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CNN PRESENTS

Voices from the Tsunami

Aired December 31, 2005 - 20:00   ET

THIS IS A RUSH TRANSCRIPT. THIS COPY MAY NOT BE IN ITS FINAL FORM AND MAY BE UPDATED.


CAROL LIN, CNN ANCHOR: Good evening, I'm Carol Lin and happening in the news, 2006 is already ringing in in other parts of the world. The clock struck midnight in Berlin and in London there, Big Ben chiming midnight. For thousands celebrating and thousands more getting ready for their own party in New York's Times Square and that's where we find our very own master of ceremonies, Anderson Cooper.
Hey, Anderson, what's going on out there?

ANDERSON COOPER, CNN HOST: Hey, Carol. Happy New Year to you and to everyone else out there. It is an amazing night. As many as a million people expected to be right here in Times Square and if you can see the crowds all around me, there may be that many people here already.

As far as the eyes can see it is just a sea of people and of course we are all waiting for the big moment, the stroke of midnight, when the confetti comes down.

Tonight we have a huge assortment of guests who are going to be joining us. We start broadcasting right after your program, Carol, at 11:00 Eastern we go on the air.

We're staying on the air well past 1:00 a.m. to help bring in the new year for people in the Central Time Zone. We're going to be not only here in Times Square, the capital of New Year's, if you will, but we're also going to be down in Key West, Florida. John Zarrella has something called the drag queen drop down there, which bears a lot of explaining but I'm sure he'll do that.

We're also going to be live in Chicago and New Orleans to see how they are ringing in the New Year. And of course, the party has already begun here in Times Square, Carol, and it is going to be quite an evening.

LIN: Anderson, why does that crowd look like a bunch of bumblebees down there? They're all in yellow.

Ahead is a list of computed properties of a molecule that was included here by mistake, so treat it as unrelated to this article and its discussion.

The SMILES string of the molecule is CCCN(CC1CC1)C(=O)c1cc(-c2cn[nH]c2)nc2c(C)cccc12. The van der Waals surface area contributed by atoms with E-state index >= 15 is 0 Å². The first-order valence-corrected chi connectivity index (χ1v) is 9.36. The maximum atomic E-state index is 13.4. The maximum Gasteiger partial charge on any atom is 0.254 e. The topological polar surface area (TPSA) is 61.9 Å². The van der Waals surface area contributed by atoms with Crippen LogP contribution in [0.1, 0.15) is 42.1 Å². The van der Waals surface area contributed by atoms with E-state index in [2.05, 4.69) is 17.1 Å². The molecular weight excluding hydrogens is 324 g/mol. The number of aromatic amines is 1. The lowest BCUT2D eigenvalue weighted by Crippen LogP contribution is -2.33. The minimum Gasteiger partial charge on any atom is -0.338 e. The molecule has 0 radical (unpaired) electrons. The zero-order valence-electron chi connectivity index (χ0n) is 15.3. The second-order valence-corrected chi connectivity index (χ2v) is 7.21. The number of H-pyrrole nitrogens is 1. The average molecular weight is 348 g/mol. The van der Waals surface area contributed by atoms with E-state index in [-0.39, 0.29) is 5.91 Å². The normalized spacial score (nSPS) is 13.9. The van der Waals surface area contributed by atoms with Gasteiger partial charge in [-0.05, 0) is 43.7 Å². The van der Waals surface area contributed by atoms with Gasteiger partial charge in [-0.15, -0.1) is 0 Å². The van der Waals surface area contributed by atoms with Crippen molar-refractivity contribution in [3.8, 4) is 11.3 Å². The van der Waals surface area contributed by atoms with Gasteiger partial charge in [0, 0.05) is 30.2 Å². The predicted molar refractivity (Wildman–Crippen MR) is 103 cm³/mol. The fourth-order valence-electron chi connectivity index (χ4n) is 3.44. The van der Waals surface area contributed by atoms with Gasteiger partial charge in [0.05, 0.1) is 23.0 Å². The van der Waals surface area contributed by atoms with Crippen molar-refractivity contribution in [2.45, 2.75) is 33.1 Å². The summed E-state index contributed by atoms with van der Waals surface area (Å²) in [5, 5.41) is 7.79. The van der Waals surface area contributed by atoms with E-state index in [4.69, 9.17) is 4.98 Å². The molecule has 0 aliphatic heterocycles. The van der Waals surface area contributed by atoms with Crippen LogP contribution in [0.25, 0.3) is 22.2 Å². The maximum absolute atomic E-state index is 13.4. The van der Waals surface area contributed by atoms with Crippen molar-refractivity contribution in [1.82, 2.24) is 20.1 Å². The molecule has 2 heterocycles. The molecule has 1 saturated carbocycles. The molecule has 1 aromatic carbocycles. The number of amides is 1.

COOPER: You know, some companies hand out products and try to get them to wear them and companies handed out yellow hats. That's what everyone has this year.

LIN: All right. We're waiting to see yours Anderson.

We're looking forward to seeing you tonight. Thanks very much. Anderson is going to be on at 11:00 p.m. He is going in for all the excitement in Times Square and countdown to the New Year. That is 11:00 p.m. Eastern.

And time now for CNN PRESENTS, "Voices from the Tsunami." CNN reporters, the people they met and the incredible survivors of the tsunami share their stories from a year ago and through their year of recovery as hope returns to the devastated parts of Asia.

And coming up at 9:00 p.m. on LARRY KING LIVE, "American Idol" winner Carrie Underwood plus country music legends Barbara Mandrel and Trisha Yearwood. That is at 9:00 Eastern, only on CNN.

I'm Carol Lin. I'll see you at 10:00 p.m. with the latest up to the minute news on CNN SATURDAY NIGHT.

(BEGIN VIDEOTAPE)

ANNOUNCER: It struck without warning, leaving behind an ocean of misery.

UNIDENTIFED FEMALE: We ran for our lives but it caught us.

UNIDENTIFIED MALE: And it was an unbelievable sequence of events that enabled me to escape in the first place.

UNIDENTIFIED MALE: They're in complete and utter shock. They can't believe this has happened to them. It's like a nightmare.

ANNOUNCER: A year later, a look back.

UNIDENTIFIED FEMALE: What is it like to be back here?

ANNOUNCER: We revisit a scarred landscape and a healing nation.

UNIDENTIFIED MALE: We have no parents anymore. That's why we need to be taught to do everything by ourselves.

ANNOUNCER: CNN PRESENTS, "Voices from the Tsunami."

(SCREAMING)

ANNOUNCER: Hear the "Voices of the Tsunami" telling stories that need few words to tell.

UNIDENTIFIED MALE: I am searching for my mother. Rhea Ekelkamp (ph). She is from Holland. She is 53 years old.

ANNOUNCER: Stories of life and love and loss. Stories of fundamental human emotion from a disaster that strains human comprehension.

ATIKA SHUBERT, CNN CORRESPONDENT: The sheer scale of the devastation. It's on a level that I think nobody has seen before, at least in this lifetime.

ANNOUNCER: Stories of hope.

UNIDENTIFIED FEMALE: I still have hopes that my parents are alive, searching for me in Tenshin (ph). I'm all right, papa, mama, please come back again.

ANNOUNCER: Stories of grief.

UNIDENTIFIED FEMALE: I lost everyone and everything. My four children and my husband are gone. Gone.

ANNOUNCER: Stories of resilience.

UNIDENTIFIED FEMALE: If we are all together, we can stand. If we divide we fall. At this moment we should stand together.